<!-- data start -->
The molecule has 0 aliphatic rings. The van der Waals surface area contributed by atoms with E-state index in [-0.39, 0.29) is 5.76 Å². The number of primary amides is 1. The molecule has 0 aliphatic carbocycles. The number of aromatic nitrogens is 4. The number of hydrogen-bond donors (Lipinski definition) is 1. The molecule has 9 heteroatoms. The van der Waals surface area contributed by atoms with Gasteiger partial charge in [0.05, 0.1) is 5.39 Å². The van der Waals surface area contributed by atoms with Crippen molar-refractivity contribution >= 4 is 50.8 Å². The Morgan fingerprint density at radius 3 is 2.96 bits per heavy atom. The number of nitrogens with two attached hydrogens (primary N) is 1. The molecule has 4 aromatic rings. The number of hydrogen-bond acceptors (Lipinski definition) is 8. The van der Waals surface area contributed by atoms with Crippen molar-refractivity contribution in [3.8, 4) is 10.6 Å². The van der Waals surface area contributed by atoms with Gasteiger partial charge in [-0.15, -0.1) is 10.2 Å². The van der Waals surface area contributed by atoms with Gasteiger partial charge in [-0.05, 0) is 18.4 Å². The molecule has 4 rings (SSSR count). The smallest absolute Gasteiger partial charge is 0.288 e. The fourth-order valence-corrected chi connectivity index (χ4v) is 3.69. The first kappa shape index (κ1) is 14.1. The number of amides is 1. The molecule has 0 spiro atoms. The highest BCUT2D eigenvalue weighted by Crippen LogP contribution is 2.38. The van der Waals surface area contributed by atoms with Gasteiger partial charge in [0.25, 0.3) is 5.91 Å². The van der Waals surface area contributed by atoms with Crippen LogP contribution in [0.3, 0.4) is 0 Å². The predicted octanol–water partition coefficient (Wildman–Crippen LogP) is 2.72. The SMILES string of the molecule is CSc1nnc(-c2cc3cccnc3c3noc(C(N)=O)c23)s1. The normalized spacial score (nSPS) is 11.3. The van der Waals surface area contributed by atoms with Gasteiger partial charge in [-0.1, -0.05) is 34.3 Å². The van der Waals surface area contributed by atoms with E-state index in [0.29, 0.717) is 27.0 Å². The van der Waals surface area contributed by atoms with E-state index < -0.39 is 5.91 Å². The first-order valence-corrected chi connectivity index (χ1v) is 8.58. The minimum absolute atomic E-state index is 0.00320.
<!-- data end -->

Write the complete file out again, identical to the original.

The molecule has 0 aliphatic rings. The van der Waals surface area contributed by atoms with E-state index in [-0.39, 0.29) is 5.76 Å². The number of primary amides is 1. The molecule has 0 aliphatic carbocycles. The number of aromatic nitrogens is 4. The number of hydrogen-bond donors (Lipinski definition) is 1. The molecule has 9 heteroatoms. The van der Waals surface area contributed by atoms with Gasteiger partial charge in [0.05, 0.1) is 5.39 Å². The van der Waals surface area contributed by atoms with Crippen molar-refractivity contribution >= 4 is 50.8 Å². The Morgan fingerprint density at radius 3 is 2.96 bits per heavy atom. The number of nitrogens with two attached hydrogens (primary N) is 1. The molecule has 4 aromatic rings. The number of hydrogen-bond acceptors (Lipinski definition) is 8. The van der Waals surface area contributed by atoms with Crippen molar-refractivity contribution in [3.8, 4) is 10.6 Å². The van der Waals surface area contributed by atoms with Gasteiger partial charge in [-0.15, -0.1) is 10.2 Å². The van der Waals surface area contributed by atoms with Gasteiger partial charge in [-0.05, 0) is 18.4 Å². The molecule has 4 rings (SSSR count). The smallest absolute Gasteiger partial charge is 0.288 e. The fourth-order valence-corrected chi connectivity index (χ4v) is 3.69. The first kappa shape index (κ1) is 14.1. The number of amides is 1. The molecule has 0 spiro atoms. The highest BCUT2D eigenvalue weighted by Crippen LogP contribution is 2.38. The van der Waals surface area contributed by atoms with Gasteiger partial charge in [0.25, 0.3) is 5.91 Å². The van der Waals surface area contributed by atoms with Crippen LogP contribution in [0.3, 0.4) is 0 Å². The predicted octanol–water partition coefficient (Wildman–Crippen LogP) is 2.72. The SMILES string of the molecule is CSc1nnc(-c2cc3cccnc3c3noc(C(N)=O)c23)s1. The normalized spacial score (nSPS) is 11.3. The van der Waals surface area contributed by atoms with Gasteiger partial charge in [-0.1, -0.05) is 34.3 Å². The van der Waals surface area contributed by atoms with E-state index in [0.29, 0.717) is 27.0 Å². The van der Waals surface area contributed by atoms with E-state index < -0.39 is 5.91 Å². The first-order valence-corrected chi connectivity index (χ1v) is 8.58. The minimum absolute atomic E-state index is 0.00320.